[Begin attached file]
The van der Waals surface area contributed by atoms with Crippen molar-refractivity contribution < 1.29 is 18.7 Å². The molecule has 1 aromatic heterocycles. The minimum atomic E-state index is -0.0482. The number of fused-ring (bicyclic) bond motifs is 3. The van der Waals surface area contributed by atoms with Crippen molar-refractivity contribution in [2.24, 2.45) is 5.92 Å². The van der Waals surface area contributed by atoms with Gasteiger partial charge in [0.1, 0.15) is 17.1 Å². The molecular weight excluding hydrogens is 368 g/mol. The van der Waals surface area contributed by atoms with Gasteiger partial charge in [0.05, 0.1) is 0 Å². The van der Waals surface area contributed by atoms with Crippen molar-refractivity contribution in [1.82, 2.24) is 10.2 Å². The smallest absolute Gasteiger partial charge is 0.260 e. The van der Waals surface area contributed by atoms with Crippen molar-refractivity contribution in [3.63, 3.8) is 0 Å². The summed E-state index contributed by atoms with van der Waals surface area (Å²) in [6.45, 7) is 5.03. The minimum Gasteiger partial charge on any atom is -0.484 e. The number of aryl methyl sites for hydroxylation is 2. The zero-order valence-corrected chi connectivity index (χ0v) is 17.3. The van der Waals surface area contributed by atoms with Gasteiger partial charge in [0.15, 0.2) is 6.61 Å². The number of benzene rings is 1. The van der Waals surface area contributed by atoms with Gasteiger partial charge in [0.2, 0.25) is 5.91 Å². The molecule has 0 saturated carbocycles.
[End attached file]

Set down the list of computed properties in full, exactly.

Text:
The van der Waals surface area contributed by atoms with Crippen molar-refractivity contribution < 1.29 is 18.7 Å². The molecule has 1 aromatic heterocycles. The minimum atomic E-state index is -0.0482. The number of fused-ring (bicyclic) bond motifs is 3. The van der Waals surface area contributed by atoms with Crippen molar-refractivity contribution in [2.24, 2.45) is 5.92 Å². The van der Waals surface area contributed by atoms with Gasteiger partial charge in [0.1, 0.15) is 17.1 Å². The molecular weight excluding hydrogens is 368 g/mol. The van der Waals surface area contributed by atoms with Gasteiger partial charge in [0.05, 0.1) is 0 Å². The van der Waals surface area contributed by atoms with Crippen molar-refractivity contribution in [1.82, 2.24) is 10.2 Å². The smallest absolute Gasteiger partial charge is 0.260 e. The van der Waals surface area contributed by atoms with Crippen molar-refractivity contribution in [3.63, 3.8) is 0 Å². The summed E-state index contributed by atoms with van der Waals surface area (Å²) in [6.45, 7) is 5.03. The minimum Gasteiger partial charge on any atom is -0.484 e. The number of aryl methyl sites for hydroxylation is 2. The zero-order valence-corrected chi connectivity index (χ0v) is 17.3. The van der Waals surface area contributed by atoms with Gasteiger partial charge in [0.15, 0.2) is 6.61 Å². The number of benzene rings is 1. The van der Waals surface area contributed by atoms with Gasteiger partial charge in [0.2, 0.25) is 5.91 Å². The molecule has 0 saturated carbocycles.